A common technique for the isolation of crude oil-utilizing bacteria from oil-contaminated soil is the vapor phase transfer in which a mineral salts agar is inoculated with known aliquot of the soil suspension and a filter paper soaked with the crude oil or other hydrocarbons is placed in the lid of the Petri dish (Hamamura et al. 2006; Quatrini et al. 2008). According to Philp et al. (2005), an obvious limitation of this technique is that only a proportion of the total bacterial population that can utilize the vapor phase hydrocarbons can be isolated. This method is likely to underestimate the total crude oil-degrading populations. However, a further criticism of this method is that it cannot be assumed that colonies that appear on the agar plates are really oil degraders, as agar can contain some impurities to allow microbial growth; agar can also absorb volatile nutrients from the air in amounts sufficient to support the growth of many non-oil degrading bacteria (van Hamme et al. 2003; Philp et al. 2005). Hamamura et al., (2006) obtained numerous alkane-degrading bacteria using the vapor phase transfer, which did not correspond to prominent DGGE bands in the oil-contaminated soil they studied. They suggested that results from culture-dependent isolation of hydrocarbon-utilizing bacteria should be confirmed using culture-independent molecular techniques such as denaturing gradient gel electrophoresis of polymerase chain reaction-(PCR) amplified genes such as 16S rRNA.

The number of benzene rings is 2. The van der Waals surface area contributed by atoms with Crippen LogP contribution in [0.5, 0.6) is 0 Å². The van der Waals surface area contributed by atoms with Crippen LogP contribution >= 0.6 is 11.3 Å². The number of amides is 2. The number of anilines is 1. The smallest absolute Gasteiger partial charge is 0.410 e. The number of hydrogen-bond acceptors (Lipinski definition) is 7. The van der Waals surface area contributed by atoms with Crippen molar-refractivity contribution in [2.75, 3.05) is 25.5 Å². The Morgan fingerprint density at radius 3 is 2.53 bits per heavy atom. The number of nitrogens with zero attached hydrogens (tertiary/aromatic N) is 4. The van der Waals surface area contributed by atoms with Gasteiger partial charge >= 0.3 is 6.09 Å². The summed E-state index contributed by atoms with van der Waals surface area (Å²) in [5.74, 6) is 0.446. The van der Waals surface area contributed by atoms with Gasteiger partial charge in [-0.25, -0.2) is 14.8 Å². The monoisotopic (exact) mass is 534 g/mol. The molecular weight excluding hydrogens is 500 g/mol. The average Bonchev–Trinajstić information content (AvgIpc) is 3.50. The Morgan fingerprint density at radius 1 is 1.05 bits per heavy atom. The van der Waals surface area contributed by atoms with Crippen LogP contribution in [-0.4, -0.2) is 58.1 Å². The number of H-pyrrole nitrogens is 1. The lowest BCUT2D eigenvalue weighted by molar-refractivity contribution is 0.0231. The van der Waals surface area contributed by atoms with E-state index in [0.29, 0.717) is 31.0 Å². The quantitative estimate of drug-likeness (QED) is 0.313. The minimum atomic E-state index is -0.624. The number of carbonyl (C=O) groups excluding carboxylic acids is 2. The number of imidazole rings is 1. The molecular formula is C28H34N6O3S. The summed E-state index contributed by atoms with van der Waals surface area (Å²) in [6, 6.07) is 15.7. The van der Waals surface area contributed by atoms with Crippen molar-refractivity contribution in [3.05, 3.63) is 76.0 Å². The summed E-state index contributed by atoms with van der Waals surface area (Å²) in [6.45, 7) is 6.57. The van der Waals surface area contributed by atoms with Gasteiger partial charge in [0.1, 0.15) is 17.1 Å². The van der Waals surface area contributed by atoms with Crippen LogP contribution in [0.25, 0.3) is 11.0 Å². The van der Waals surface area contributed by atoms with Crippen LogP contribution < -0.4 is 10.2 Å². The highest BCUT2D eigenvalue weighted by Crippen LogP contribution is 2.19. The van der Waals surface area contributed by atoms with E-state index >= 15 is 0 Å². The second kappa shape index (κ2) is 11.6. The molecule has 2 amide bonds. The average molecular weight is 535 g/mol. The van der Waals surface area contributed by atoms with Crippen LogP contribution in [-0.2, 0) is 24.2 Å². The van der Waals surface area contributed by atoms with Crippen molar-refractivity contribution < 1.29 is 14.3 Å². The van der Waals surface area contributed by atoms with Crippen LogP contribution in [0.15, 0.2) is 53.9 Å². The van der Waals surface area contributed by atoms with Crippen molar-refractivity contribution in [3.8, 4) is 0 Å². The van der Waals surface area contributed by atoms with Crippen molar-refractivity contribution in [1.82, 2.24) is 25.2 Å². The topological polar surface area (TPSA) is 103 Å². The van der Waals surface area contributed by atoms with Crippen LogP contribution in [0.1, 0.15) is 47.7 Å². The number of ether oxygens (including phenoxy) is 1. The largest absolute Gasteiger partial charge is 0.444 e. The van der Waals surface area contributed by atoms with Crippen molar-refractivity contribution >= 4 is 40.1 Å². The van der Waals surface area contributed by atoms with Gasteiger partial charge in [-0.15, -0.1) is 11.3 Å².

Enumeration of unculturable HUB